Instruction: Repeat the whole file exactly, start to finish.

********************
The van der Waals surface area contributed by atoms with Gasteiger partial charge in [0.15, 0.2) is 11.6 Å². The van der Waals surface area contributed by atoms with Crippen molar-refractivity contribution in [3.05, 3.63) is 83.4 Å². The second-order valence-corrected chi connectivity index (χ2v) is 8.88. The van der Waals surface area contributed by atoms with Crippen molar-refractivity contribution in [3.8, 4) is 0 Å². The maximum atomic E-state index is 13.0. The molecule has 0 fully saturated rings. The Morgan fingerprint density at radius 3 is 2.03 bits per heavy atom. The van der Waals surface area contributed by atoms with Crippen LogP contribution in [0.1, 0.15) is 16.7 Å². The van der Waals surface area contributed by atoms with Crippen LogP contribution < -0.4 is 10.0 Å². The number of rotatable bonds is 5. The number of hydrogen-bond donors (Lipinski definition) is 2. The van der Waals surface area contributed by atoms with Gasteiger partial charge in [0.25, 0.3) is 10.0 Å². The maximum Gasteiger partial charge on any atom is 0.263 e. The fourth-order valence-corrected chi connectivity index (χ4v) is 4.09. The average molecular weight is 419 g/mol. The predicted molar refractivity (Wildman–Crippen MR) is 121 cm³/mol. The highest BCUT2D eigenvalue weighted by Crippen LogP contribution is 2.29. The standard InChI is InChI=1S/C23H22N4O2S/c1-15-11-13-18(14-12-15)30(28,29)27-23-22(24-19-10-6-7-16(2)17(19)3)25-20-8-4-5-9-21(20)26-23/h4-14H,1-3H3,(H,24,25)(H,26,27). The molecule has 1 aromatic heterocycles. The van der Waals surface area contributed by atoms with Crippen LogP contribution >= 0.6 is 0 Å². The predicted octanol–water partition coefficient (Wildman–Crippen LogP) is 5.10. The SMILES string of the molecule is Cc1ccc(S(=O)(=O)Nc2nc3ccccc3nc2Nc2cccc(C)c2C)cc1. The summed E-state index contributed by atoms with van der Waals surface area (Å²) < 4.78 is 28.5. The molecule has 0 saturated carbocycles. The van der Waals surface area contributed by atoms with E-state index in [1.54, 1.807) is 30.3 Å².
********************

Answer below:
The van der Waals surface area contributed by atoms with Gasteiger partial charge in [0.15, 0.2) is 11.6 Å². The van der Waals surface area contributed by atoms with Crippen molar-refractivity contribution in [3.05, 3.63) is 83.4 Å². The second-order valence-corrected chi connectivity index (χ2v) is 8.88. The van der Waals surface area contributed by atoms with Crippen molar-refractivity contribution in [3.8, 4) is 0 Å². The maximum atomic E-state index is 13.0. The molecule has 0 fully saturated rings. The Morgan fingerprint density at radius 3 is 2.03 bits per heavy atom. The van der Waals surface area contributed by atoms with Crippen LogP contribution in [0.1, 0.15) is 16.7 Å². The van der Waals surface area contributed by atoms with Crippen LogP contribution < -0.4 is 10.0 Å². The number of rotatable bonds is 5. The number of hydrogen-bond donors (Lipinski definition) is 2. The van der Waals surface area contributed by atoms with Gasteiger partial charge in [0.25, 0.3) is 10.0 Å². The maximum Gasteiger partial charge on any atom is 0.263 e. The fourth-order valence-corrected chi connectivity index (χ4v) is 4.09. The average molecular weight is 419 g/mol. The predicted molar refractivity (Wildman–Crippen MR) is 121 cm³/mol. The highest BCUT2D eigenvalue weighted by Crippen LogP contribution is 2.29. The standard InChI is InChI=1S/C23H22N4O2S/c1-15-11-13-18(14-12-15)30(28,29)27-23-22(24-19-10-6-7-16(2)17(19)3)25-20-8-4-5-9-21(20)26-23/h4-14H,1-3H3,(H,24,25)(H,26,27). The molecule has 1 aromatic heterocycles. The van der Waals surface area contributed by atoms with Crippen LogP contribution >= 0.6 is 0 Å². The predicted octanol–water partition coefficient (Wildman–Crippen LogP) is 5.10. The SMILES string of the molecule is Cc1ccc(S(=O)(=O)Nc2nc3ccccc3nc2Nc2cccc(C)c2C)cc1. The summed E-state index contributed by atoms with van der Waals surface area (Å²) < 4.78 is 28.5. The molecule has 0 saturated carbocycles. The van der Waals surface area contributed by atoms with E-state index in [1.54, 1.807) is 30.3 Å².